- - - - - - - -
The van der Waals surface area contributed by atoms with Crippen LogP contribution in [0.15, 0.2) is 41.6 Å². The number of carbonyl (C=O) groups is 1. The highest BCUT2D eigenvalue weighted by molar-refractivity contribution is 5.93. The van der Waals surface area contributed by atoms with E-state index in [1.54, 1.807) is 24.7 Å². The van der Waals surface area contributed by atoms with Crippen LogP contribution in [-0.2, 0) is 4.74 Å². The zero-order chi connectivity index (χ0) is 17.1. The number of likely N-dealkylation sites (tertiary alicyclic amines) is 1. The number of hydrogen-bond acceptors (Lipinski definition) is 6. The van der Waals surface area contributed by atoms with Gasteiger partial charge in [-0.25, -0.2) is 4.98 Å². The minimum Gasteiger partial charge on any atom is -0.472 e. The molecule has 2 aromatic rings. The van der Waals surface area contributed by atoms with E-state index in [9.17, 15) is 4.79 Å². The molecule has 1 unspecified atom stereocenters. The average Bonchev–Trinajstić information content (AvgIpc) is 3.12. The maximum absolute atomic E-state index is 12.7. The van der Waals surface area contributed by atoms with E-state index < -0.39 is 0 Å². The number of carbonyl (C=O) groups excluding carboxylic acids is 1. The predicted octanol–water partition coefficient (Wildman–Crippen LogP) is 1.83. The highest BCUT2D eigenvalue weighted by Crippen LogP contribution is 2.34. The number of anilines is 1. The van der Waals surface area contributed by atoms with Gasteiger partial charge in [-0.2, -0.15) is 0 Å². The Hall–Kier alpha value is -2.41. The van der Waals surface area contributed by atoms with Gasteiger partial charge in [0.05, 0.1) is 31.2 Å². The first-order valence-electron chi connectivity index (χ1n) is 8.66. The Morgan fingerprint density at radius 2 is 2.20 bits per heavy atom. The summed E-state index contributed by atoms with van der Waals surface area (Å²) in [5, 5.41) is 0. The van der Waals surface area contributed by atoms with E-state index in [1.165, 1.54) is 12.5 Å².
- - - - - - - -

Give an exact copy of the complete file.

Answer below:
The van der Waals surface area contributed by atoms with Crippen LogP contribution in [0.15, 0.2) is 41.6 Å². The number of carbonyl (C=O) groups is 1. The highest BCUT2D eigenvalue weighted by molar-refractivity contribution is 5.93. The van der Waals surface area contributed by atoms with E-state index in [1.54, 1.807) is 24.7 Å². The van der Waals surface area contributed by atoms with Crippen LogP contribution in [-0.2, 0) is 4.74 Å². The zero-order chi connectivity index (χ0) is 17.1. The number of likely N-dealkylation sites (tertiary alicyclic amines) is 1. The number of hydrogen-bond acceptors (Lipinski definition) is 6. The van der Waals surface area contributed by atoms with Gasteiger partial charge in [-0.25, -0.2) is 4.98 Å². The minimum Gasteiger partial charge on any atom is -0.472 e. The molecule has 2 aromatic rings. The van der Waals surface area contributed by atoms with E-state index in [9.17, 15) is 4.79 Å². The molecule has 1 unspecified atom stereocenters. The average Bonchev–Trinajstić information content (AvgIpc) is 3.12. The maximum absolute atomic E-state index is 12.7. The van der Waals surface area contributed by atoms with E-state index < -0.39 is 0 Å². The number of carbonyl (C=O) groups excluding carboxylic acids is 1. The predicted octanol–water partition coefficient (Wildman–Crippen LogP) is 1.83. The highest BCUT2D eigenvalue weighted by Crippen LogP contribution is 2.34. The number of anilines is 1. The van der Waals surface area contributed by atoms with Gasteiger partial charge in [-0.2, -0.15) is 0 Å². The Hall–Kier alpha value is -2.41. The van der Waals surface area contributed by atoms with Gasteiger partial charge in [0.05, 0.1) is 31.2 Å². The first-order valence-electron chi connectivity index (χ1n) is 8.66. The Morgan fingerprint density at radius 2 is 2.20 bits per heavy atom. The summed E-state index contributed by atoms with van der Waals surface area (Å²) in [5, 5.41) is 0. The van der Waals surface area contributed by atoms with E-state index in [1.165, 1.54) is 12.5 Å².